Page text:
Average graduate salary “£29,000″ (as long as you’re on a prestigious grad scheme)

Average graduate salary £29,000 (as long as you're on a prestigious grad scheme)GRADUATES IN FINANCE JOBS EARN £45,000 – BUT WHAT ABOUT EVERYONE ELSE?

* WANT A NEWER ARTICLE ON AVERAGE GRADUATE SALARIES? PAY GAP WIDENS BETWEEN HIGH- AND LOW-PAID JOBS – AVERAGE GRADUATE SALARY IS NOW ANYWHERE “BETWEEN £80,000 AND £11,000″ (APRIL 2014) *

Graduate vacancies at Britain’s top employers – including M&S, Apple, Oxfam and MI5 – are at their highest since 2008, according to new research. There are 4.6% more jobs for new graduates this year than there were in 2012, High Fliers Research says – crushing previous estimates that vacancies would only increase by 2.7%. But experts warn that competition remains “fierce”.

This unexpected rise is certainly cause for some cheer. But news that the average graduate salary remains “unchanged” at £29,000 will trigger surprise among the UK’S many low-paid graduates who are struggling to make ends meet on salaries of less than £20,000.

So what’s going on? Well, the High Fliers survey sampled graduates working for 100 of the UK’s biggest brands – and found this to be the ‘median’ salary (the highest pay at entry level was at investment banks, averaging £45,000!). But it gives no clue as to the fate of all their friends, who didn’t make it on to one of these prestigious graduate schemes. How many of them are earning anywhere close to £29,000? Graduate Fog regularly hears from graduates earning the minimum wage – or nothing at all, as they battle to turn unpaid internships into paid jobs. Is this £29,000 figure representative of the majority of the UK’s graduates – or a tiny minority of those lucky enough to secure a place on a well-paid scheme?

Martin Birchall of High Fliers said:

“It’s great news for the Class of 2013. leaving university that graduate recruitment in Britain’s top employer sis now at its highest level for for five years and that many are expected to expand their graduate vacancies even further in 2014, but our research shows that competition for individual graduate jobs remains fierce.”

The survey also found that an average 46 graduates are fighting for every position for each position. Clearly this is still a large number – but at least it’s down from 53 applicants last year. Despite this year’s increase in recruitment, “vacancies for university leavers at the UK’s best known and most popular employers remain below the pre-recession intake seen in 2007,” says the report.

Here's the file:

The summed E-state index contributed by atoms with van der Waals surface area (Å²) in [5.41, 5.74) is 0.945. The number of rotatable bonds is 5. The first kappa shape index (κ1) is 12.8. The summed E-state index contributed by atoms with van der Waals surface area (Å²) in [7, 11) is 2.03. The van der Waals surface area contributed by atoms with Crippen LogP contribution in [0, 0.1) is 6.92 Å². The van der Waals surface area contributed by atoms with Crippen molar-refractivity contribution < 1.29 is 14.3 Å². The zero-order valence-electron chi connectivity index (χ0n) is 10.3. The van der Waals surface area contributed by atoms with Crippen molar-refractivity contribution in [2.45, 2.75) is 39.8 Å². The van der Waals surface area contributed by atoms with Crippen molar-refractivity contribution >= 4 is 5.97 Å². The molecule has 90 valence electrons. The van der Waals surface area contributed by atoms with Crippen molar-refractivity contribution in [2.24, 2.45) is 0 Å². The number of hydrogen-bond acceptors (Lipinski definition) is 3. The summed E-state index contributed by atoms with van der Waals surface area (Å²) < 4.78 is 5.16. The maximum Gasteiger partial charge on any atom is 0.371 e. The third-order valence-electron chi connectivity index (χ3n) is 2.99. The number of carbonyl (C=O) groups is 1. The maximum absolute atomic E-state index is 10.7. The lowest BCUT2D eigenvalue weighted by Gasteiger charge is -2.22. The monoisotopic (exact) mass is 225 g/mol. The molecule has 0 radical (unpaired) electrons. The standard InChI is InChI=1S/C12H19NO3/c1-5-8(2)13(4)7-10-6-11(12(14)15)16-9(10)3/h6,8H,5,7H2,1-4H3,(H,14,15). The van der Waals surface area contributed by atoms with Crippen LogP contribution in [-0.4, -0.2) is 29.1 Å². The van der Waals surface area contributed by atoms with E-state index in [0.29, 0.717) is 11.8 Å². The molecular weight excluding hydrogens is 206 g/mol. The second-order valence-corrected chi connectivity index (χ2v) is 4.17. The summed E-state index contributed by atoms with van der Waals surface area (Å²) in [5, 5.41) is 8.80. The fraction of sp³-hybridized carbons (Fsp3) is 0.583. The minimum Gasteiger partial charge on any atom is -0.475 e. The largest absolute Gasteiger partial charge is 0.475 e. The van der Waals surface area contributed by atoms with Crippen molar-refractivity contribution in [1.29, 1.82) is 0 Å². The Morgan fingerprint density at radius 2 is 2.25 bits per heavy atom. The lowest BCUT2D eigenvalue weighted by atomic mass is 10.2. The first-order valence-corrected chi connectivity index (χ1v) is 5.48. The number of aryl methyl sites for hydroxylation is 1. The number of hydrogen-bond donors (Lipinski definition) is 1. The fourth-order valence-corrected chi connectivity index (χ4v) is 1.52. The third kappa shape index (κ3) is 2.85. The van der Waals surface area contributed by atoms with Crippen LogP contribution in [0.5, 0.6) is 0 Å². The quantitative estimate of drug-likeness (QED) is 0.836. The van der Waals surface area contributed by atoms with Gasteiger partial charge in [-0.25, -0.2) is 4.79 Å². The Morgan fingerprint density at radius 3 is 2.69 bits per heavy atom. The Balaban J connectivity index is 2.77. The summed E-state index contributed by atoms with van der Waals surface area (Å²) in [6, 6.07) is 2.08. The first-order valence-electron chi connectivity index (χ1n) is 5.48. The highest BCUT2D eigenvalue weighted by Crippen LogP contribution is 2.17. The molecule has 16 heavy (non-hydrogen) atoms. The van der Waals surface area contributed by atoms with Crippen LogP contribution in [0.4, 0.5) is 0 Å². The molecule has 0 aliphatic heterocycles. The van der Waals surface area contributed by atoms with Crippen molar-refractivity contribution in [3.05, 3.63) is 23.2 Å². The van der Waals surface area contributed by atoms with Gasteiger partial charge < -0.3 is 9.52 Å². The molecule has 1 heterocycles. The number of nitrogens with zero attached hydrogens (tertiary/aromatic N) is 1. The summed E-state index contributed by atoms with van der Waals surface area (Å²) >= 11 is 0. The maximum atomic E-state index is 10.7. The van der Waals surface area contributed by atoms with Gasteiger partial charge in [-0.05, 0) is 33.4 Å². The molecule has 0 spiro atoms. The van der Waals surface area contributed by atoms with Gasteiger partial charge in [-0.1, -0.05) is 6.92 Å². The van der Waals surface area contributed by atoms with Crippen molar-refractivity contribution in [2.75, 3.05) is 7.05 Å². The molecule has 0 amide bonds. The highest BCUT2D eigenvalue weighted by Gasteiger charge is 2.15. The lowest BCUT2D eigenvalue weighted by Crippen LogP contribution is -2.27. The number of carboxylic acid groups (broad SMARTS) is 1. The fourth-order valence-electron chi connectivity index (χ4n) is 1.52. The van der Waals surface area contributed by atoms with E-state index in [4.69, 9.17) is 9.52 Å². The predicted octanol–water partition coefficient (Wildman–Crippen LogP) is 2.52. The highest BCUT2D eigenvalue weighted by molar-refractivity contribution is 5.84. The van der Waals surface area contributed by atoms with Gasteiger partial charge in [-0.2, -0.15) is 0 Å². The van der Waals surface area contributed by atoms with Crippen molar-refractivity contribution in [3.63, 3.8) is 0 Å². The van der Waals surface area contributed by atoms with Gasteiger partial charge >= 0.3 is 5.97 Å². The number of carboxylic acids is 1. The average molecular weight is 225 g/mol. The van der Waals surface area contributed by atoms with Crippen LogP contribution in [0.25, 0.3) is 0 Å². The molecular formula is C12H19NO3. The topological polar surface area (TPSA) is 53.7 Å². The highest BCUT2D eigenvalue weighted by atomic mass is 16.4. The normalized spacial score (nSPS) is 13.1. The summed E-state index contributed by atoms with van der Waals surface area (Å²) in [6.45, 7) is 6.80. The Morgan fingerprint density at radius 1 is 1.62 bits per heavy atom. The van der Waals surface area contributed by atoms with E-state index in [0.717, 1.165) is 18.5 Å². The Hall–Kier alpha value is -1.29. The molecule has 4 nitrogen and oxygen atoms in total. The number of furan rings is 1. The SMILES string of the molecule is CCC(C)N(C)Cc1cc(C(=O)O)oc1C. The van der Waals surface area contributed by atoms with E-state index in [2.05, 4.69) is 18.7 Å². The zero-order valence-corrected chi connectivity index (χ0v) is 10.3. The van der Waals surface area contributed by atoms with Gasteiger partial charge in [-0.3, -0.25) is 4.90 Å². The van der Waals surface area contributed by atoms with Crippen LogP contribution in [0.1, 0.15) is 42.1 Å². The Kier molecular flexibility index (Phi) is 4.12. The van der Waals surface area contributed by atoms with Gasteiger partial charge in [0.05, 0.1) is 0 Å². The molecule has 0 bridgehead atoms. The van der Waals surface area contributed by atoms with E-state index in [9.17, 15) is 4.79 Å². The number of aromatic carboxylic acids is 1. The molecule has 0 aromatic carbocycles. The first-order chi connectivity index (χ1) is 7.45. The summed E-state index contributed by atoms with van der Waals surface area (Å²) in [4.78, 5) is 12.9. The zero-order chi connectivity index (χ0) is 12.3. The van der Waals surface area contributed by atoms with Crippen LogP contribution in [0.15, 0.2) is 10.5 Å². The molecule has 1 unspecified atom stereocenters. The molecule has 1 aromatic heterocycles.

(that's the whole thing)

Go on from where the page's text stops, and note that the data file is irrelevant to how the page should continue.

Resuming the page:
Just under half (48) of the 100 employers said they expected to hire similar numbers of graduates next year, 18 thought their intake was likely to increase, 13 warned it would probably fall while 21 said they did not yet know. One in six of the firms said it was planning to set social mobility targets for graduate recruitment. And the survey warns that many organisations have already filled all their graduate posts for 2013 through work experience programmes.

Public sector graduate recruits averaged a £22,000 starting salary and this sector saw one of the biggest expansions in recruitment, up by 18.6% in 2013. This was partly fuelled by the expansion of the Teach First scheme. Pam Tatlow of the Million+ university think tank said:

“This is a very good news story for graduates. It is still tough to get a job but studying for a degree remains one of the best ways of securing employment and a career. There are many university courses which allow people to study subjects that interest them and prepare them to get a great job. There is still time to apply to start a course this year.”

Graduate Fog is pleased to see some signs that the graduate job market may be picking up at last. But – speaking to graduates all day, every day, as we do – we know there is a long way to go before job-seeking graduates will be celebrating. Unpaid internships, zero hours contracts and low-paid contract work remains a big problem. So too is the ‘backlog’ of recent graduates still hunting for proper graduate jobs, a cumulative result of low levels of graduate recruitment over the last few years. It is unlikely they’ll be celebrating just yet.

 

*ARE YOU EARNING £29,000?
Are many of your friends? Does your experience suggest wild fluctuations in salary, depending on which industry you want to enter? Or is it all about the size of the employer – do bigger companies simply pay a lot more? What would you say is the true average graduate salary in the UK today? Please post your comment below!

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